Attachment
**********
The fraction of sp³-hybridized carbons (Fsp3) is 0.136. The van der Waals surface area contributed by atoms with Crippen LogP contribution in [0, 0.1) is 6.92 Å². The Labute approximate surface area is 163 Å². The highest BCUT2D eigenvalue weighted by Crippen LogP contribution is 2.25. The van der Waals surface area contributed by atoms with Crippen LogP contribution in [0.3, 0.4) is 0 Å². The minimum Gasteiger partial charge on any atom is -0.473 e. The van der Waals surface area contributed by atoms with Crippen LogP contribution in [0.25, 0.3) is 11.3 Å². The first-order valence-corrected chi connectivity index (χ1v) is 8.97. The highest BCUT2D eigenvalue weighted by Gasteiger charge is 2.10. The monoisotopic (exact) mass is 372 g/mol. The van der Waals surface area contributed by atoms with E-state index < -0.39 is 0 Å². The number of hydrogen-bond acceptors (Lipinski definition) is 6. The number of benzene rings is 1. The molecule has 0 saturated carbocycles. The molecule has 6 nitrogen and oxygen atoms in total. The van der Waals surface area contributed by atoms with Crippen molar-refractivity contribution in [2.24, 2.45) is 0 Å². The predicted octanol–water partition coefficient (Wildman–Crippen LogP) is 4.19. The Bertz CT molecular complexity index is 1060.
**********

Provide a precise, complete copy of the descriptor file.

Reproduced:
The fraction of sp³-hybridized carbons (Fsp3) is 0.136. The van der Waals surface area contributed by atoms with Crippen LogP contribution in [0, 0.1) is 6.92 Å². The Labute approximate surface area is 163 Å². The highest BCUT2D eigenvalue weighted by Crippen LogP contribution is 2.25. The van der Waals surface area contributed by atoms with Crippen LogP contribution in [0.3, 0.4) is 0 Å². The minimum Gasteiger partial charge on any atom is -0.473 e. The van der Waals surface area contributed by atoms with Crippen LogP contribution in [0.25, 0.3) is 11.3 Å². The first-order valence-corrected chi connectivity index (χ1v) is 8.97. The highest BCUT2D eigenvalue weighted by Gasteiger charge is 2.10. The monoisotopic (exact) mass is 372 g/mol. The van der Waals surface area contributed by atoms with E-state index < -0.39 is 0 Å². The number of hydrogen-bond acceptors (Lipinski definition) is 6. The number of benzene rings is 1. The molecule has 0 saturated carbocycles. The molecule has 6 nitrogen and oxygen atoms in total. The van der Waals surface area contributed by atoms with Crippen molar-refractivity contribution in [2.24, 2.45) is 0 Å². The predicted octanol–water partition coefficient (Wildman–Crippen LogP) is 4.19. The Bertz CT molecular complexity index is 1060.